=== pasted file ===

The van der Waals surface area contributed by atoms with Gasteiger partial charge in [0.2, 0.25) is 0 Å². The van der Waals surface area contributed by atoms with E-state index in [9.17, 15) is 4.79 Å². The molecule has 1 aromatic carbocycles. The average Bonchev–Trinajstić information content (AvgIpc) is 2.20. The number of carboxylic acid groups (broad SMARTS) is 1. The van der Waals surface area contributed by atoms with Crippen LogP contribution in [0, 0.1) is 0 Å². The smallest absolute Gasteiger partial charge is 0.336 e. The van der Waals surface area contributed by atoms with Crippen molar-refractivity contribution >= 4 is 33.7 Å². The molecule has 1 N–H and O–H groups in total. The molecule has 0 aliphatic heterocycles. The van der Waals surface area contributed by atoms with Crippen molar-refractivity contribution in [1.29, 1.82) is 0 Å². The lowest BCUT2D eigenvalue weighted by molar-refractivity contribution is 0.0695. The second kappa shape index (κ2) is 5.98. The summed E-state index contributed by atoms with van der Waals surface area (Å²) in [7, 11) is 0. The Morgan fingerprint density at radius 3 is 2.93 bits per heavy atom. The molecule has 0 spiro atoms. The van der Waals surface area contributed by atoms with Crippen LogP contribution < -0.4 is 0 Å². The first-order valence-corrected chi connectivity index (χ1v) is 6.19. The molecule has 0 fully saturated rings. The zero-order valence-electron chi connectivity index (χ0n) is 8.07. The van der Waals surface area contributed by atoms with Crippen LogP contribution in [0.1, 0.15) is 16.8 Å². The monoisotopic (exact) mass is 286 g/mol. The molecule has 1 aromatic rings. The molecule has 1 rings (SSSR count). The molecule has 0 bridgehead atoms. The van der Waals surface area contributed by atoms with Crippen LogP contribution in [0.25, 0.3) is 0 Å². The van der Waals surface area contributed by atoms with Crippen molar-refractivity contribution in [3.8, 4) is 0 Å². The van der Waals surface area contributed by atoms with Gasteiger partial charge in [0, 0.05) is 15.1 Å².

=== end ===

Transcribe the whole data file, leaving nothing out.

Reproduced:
The van der Waals surface area contributed by atoms with Gasteiger partial charge in [0.2, 0.25) is 0 Å². The van der Waals surface area contributed by atoms with E-state index in [9.17, 15) is 4.79 Å². The molecule has 1 aromatic carbocycles. The average Bonchev–Trinajstić information content (AvgIpc) is 2.20. The number of carboxylic acid groups (broad SMARTS) is 1. The van der Waals surface area contributed by atoms with Crippen LogP contribution in [0, 0.1) is 0 Å². The smallest absolute Gasteiger partial charge is 0.336 e. The van der Waals surface area contributed by atoms with Crippen molar-refractivity contribution >= 4 is 33.7 Å². The molecule has 1 N–H and O–H groups in total. The molecule has 0 aliphatic heterocycles. The van der Waals surface area contributed by atoms with Crippen molar-refractivity contribution in [1.29, 1.82) is 0 Å². The lowest BCUT2D eigenvalue weighted by molar-refractivity contribution is 0.0695. The second kappa shape index (κ2) is 5.98. The summed E-state index contributed by atoms with van der Waals surface area (Å²) in [7, 11) is 0. The Morgan fingerprint density at radius 3 is 2.93 bits per heavy atom. The molecule has 0 spiro atoms. The van der Waals surface area contributed by atoms with Crippen LogP contribution < -0.4 is 0 Å². The first-order valence-corrected chi connectivity index (χ1v) is 6.19. The molecule has 0 fully saturated rings. The zero-order valence-electron chi connectivity index (χ0n) is 8.07. The van der Waals surface area contributed by atoms with Crippen LogP contribution in [0.1, 0.15) is 16.8 Å². The monoisotopic (exact) mass is 286 g/mol. The molecule has 1 aromatic rings. The molecule has 1 rings (SSSR count). The molecule has 0 bridgehead atoms. The van der Waals surface area contributed by atoms with Crippen LogP contribution in [0.25, 0.3) is 0 Å². The van der Waals surface area contributed by atoms with Crippen molar-refractivity contribution in [3.8, 4) is 0 Å². The van der Waals surface area contributed by atoms with Gasteiger partial charge in [0, 0.05) is 15.1 Å².